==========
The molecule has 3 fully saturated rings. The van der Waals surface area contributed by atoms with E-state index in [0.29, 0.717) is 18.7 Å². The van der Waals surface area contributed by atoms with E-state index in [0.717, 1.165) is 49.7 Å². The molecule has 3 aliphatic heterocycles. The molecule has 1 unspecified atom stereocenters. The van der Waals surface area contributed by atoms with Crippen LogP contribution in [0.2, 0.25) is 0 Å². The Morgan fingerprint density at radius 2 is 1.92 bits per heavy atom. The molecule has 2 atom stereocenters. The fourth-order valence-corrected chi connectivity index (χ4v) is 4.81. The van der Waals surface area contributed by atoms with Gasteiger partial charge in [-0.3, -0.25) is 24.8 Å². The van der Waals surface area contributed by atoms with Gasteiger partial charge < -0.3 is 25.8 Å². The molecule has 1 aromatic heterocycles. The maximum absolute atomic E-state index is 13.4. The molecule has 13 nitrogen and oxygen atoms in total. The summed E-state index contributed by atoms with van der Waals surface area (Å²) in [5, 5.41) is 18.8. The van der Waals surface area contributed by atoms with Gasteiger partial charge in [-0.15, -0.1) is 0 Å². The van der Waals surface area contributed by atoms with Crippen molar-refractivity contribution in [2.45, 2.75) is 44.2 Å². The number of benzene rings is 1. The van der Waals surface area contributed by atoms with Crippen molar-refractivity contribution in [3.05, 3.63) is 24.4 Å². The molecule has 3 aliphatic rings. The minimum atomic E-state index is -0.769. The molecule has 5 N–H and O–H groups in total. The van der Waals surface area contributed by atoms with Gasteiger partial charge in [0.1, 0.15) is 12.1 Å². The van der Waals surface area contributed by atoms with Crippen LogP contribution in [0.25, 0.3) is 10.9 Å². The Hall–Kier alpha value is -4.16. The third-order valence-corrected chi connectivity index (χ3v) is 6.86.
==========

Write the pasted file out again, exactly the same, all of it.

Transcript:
The molecule has 3 fully saturated rings. The van der Waals surface area contributed by atoms with E-state index in [0.29, 0.717) is 18.7 Å². The van der Waals surface area contributed by atoms with E-state index in [0.717, 1.165) is 49.7 Å². The molecule has 3 aliphatic heterocycles. The molecule has 1 unspecified atom stereocenters. The van der Waals surface area contributed by atoms with Crippen LogP contribution in [0.2, 0.25) is 0 Å². The Morgan fingerprint density at radius 2 is 1.92 bits per heavy atom. The molecule has 2 atom stereocenters. The fourth-order valence-corrected chi connectivity index (χ4v) is 4.81. The van der Waals surface area contributed by atoms with Gasteiger partial charge in [-0.3, -0.25) is 24.8 Å². The van der Waals surface area contributed by atoms with Gasteiger partial charge < -0.3 is 25.8 Å². The molecule has 1 aromatic heterocycles. The maximum absolute atomic E-state index is 13.4. The molecule has 13 nitrogen and oxygen atoms in total. The summed E-state index contributed by atoms with van der Waals surface area (Å²) in [5, 5.41) is 18.8. The van der Waals surface area contributed by atoms with Gasteiger partial charge in [-0.15, -0.1) is 0 Å². The van der Waals surface area contributed by atoms with Crippen molar-refractivity contribution in [2.45, 2.75) is 44.2 Å². The number of benzene rings is 1. The van der Waals surface area contributed by atoms with Crippen molar-refractivity contribution in [3.05, 3.63) is 24.4 Å². The molecule has 3 aliphatic rings. The minimum atomic E-state index is -0.769. The molecule has 5 N–H and O–H groups in total. The van der Waals surface area contributed by atoms with Gasteiger partial charge in [0.1, 0.15) is 12.1 Å². The van der Waals surface area contributed by atoms with Crippen LogP contribution in [0.25, 0.3) is 10.9 Å². The Hall–Kier alpha value is -4.16. The third-order valence-corrected chi connectivity index (χ3v) is 6.86.